Thursday, October 4, 2012
Understanding Big J.
The thing about this learning disorder is that I'm never quite sure if this is going to be a day when we remember how to read the word "also". Or, if this will be the day when it will be his breaking point; the thing he struggles with and cries over. The word that destroys his confidence.
Also. Or could. Or their. Or friend. Or bakery. Or machine. Some days we sail along in the sea of the English language, and others days we start at the sound that "h" makes and we learn it all over again. And it's agonizing, for both of us. As far as I know, the silent "g" hasn't killed any seven-year-olds who are learning to read--but this was also once the case with lawn darts and swimming pool high dives and crack cocaine, and I can't help but think that we might be preemptively saving a few dyslexic lives if we just cut out all this "i before e" bullsh#!.
Many of you will remember that Big J was diagnosed with ADHD last year, at the start of first grade, when it became clear that his reading skills and his confidence were suffering. Medicating him has helped, and before he was diagnosed, homework or reading practice was TORTURE--because, at the end of the day, the poor kid couldn't concentrate on all the letters and sounds and blends he needed to form words from the chaos he sees on a page. It's better, but it's still difficult. Mostly because he is reading from a standpoint of memorization, and that can only get him so far; and when he can't pull it out of his head, he collapses in a puddle of tears. We are struggling in that space before he acknowledges that this is a problem, before he understands that challenges build character. Before a diagnosis, when he is still fighting for me to make this EASIER, and I am constantly battling him to understand that this fight is going to be long and hard. He still exists in the place where guinea pigs and Halloween candy solve EVERYTHING, and that's a tough place to be when you are probably dyslexic and don't yet understand the importance of being able to read.
Lots of days--most days even--there isn't much of a fight. Most of what he brings home he's already read in school, and he's generally memorized it. This is *slightly* distressing for me, as I know he hasn't really gotten this far by learning his sound blends, and to me it just doesn't make sense--in much the same way that I am VERY leery of learning math with a number grid. I could obsess over it, except that I am domesticating a rodent and washing socks (freaking socks) so that I don't have to search the laundry basket for a previously worn, but less offensive pair for the boys to wear tomorrow. But this house of cards is always one word away from crumbling, because at the slightest hint that he read a word wrong, Little J will break. He'll sound it out (slowly). He'll try to blend it together. He'll make up words. He'll finally get it, and we'll re-read it, and he'll forget. And in two minutes, we are in a deep, dark hole that he can't get out of.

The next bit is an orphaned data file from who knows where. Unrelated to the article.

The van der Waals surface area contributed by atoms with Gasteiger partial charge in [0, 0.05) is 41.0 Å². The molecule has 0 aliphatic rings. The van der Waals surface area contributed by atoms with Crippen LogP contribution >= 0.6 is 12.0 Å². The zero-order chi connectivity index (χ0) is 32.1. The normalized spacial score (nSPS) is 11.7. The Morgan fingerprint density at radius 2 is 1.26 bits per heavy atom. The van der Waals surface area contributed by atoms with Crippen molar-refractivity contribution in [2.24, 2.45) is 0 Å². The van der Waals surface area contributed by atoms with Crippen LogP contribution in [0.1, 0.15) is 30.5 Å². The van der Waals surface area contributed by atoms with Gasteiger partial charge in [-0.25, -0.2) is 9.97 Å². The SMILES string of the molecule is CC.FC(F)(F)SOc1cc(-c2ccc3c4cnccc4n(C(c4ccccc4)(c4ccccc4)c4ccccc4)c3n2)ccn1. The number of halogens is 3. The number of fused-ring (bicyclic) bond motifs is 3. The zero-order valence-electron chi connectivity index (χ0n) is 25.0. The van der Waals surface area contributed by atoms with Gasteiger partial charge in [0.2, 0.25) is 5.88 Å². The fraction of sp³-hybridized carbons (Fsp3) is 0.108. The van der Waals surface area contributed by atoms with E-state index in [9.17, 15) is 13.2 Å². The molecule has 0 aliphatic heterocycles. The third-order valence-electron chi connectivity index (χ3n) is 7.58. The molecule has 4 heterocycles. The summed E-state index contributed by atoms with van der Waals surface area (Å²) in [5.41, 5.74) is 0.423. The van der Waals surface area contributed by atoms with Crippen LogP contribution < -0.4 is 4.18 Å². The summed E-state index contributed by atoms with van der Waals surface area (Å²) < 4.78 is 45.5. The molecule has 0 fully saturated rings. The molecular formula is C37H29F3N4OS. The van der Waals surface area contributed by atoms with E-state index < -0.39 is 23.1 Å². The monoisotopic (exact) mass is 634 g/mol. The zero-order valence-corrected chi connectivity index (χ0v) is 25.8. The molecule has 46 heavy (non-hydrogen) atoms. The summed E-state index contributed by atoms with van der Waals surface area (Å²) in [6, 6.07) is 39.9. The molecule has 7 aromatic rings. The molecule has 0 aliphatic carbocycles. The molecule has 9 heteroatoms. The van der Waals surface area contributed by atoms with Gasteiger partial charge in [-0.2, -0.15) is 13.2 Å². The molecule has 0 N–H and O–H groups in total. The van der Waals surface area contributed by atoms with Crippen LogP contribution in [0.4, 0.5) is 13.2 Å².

I'm never sure what to do with that moment. To tell him the word, or make him work on sounding it out. Or drop it all together. I will tell you that my response is always to make him work through it, and to wait for him to stop bawling his eyes out over it. He HAS to get this. He HAS to learn to read. I might have to wait years, but he HAS to get over how hard it is to read the word "though", because in the scheme of life problems and household rodents, this CANNOT break him--or else it will not speak well of his future ability to handle toddler vomit in a non-machine-washable Halloween costume. I'm also not sure of how to build his confidence, without believing that he can do this.
I suppose I am having minor panic attacks over this, because second grade, in my opinion, is the beginning of independence. On curriculum night at school a few weeks ago, Big J's teacher walked us through the start of their day, getting themselves organized and completing a set of tasks and school work before their lessons officially begin. He's given a number of the day (typically something like 264), and asked to write the number before and after it; add 10 to it, subtract 10 from it; write it out in an equation, write it out in word form. Is he getting lost in all of this? Does he sit there and daydream for the first 40 minutes of the day? Have his ADD meds even kicked in enough for him to remember to hang up his backpack? Sometimes, I'm not sure.
There is perspective in this--and it is that Big J, in all seriousness, should be dead. And for the first four weeks of his life as a CRAZY preemie, he practically was. He was one pound and eleven ounces, and his brain was BLEEDING. He didn't breathe on his own, without a ventilator for NINE weeks--and even after that, he was on oxygen for six months. There were surgeries and medications strong enough to sedate farm animals. This kid should probably have a trach tube, a feeding tube, bowel issues, severe asthma, a compromised immune system and cerebral palsy--instead, he has a learning disability.
We are SO lucky. I get that. But I have always hated seeing my kids struggle. To breathe, to eat, to walk, to read. To figure out what number comes after 264, and to write that number in the correct order.
It's tricky, because we're new here, without an IEP, or a medical file three inches thick--and we all want to give Big J the benefit of the doubt, that he'll catch up, that it will all click, that he just needs time and a little bit of help. But sometimes, don't you just know? That it's not just ADD, that he's hanging on just below what is expected at this level, that he could doing so much more if someone could understand his brain and how he thinks? I really just need someone to tell me how he works, which, if you think about it, is no different than any other mom on the planet.
Sometimes this parenting gig is really hard.